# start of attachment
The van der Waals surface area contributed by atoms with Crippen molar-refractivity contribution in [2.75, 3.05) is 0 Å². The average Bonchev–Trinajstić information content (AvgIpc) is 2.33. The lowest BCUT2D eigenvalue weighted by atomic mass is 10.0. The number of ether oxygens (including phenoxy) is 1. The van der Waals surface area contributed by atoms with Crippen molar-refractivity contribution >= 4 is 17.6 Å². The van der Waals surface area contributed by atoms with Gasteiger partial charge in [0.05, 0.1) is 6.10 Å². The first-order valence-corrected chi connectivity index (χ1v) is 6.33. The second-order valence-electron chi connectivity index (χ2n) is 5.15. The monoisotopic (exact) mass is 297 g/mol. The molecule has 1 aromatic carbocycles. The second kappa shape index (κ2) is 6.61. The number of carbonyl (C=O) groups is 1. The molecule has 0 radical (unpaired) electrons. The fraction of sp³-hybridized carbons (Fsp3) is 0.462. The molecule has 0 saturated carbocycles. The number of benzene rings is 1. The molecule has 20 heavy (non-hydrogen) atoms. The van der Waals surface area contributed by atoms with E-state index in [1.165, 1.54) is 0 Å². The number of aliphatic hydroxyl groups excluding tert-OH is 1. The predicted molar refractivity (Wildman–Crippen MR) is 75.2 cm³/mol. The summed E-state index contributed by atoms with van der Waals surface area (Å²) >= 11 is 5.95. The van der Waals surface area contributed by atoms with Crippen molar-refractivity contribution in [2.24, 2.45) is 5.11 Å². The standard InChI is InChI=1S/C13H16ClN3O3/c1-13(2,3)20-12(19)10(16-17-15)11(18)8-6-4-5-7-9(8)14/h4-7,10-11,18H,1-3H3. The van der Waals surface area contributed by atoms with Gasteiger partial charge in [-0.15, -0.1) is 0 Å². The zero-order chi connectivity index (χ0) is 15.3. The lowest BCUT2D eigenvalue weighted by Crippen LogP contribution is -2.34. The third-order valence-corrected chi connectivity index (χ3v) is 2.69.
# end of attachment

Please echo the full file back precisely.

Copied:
The van der Waals surface area contributed by atoms with Crippen molar-refractivity contribution in [2.75, 3.05) is 0 Å². The average Bonchev–Trinajstić information content (AvgIpc) is 2.33. The lowest BCUT2D eigenvalue weighted by atomic mass is 10.0. The number of ether oxygens (including phenoxy) is 1. The van der Waals surface area contributed by atoms with Crippen molar-refractivity contribution >= 4 is 17.6 Å². The van der Waals surface area contributed by atoms with Gasteiger partial charge in [0.05, 0.1) is 6.10 Å². The first-order valence-corrected chi connectivity index (χ1v) is 6.33. The second-order valence-electron chi connectivity index (χ2n) is 5.15. The monoisotopic (exact) mass is 297 g/mol. The molecule has 1 aromatic carbocycles. The second kappa shape index (κ2) is 6.61. The number of carbonyl (C=O) groups is 1. The molecule has 0 radical (unpaired) electrons. The fraction of sp³-hybridized carbons (Fsp3) is 0.462. The molecule has 0 saturated carbocycles. The number of benzene rings is 1. The molecule has 20 heavy (non-hydrogen) atoms. The van der Waals surface area contributed by atoms with E-state index in [1.165, 1.54) is 0 Å². The number of aliphatic hydroxyl groups excluding tert-OH is 1. The predicted molar refractivity (Wildman–Crippen MR) is 75.2 cm³/mol. The summed E-state index contributed by atoms with van der Waals surface area (Å²) >= 11 is 5.95. The van der Waals surface area contributed by atoms with Crippen molar-refractivity contribution in [2.24, 2.45) is 5.11 Å². The standard InChI is InChI=1S/C13H16ClN3O3/c1-13(2,3)20-12(19)10(16-17-15)11(18)8-6-4-5-7-9(8)14/h4-7,10-11,18H,1-3H3. The van der Waals surface area contributed by atoms with Gasteiger partial charge in [-0.15, -0.1) is 0 Å². The zero-order chi connectivity index (χ0) is 15.3. The lowest BCUT2D eigenvalue weighted by Crippen LogP contribution is -2.34. The third-order valence-corrected chi connectivity index (χ3v) is 2.69.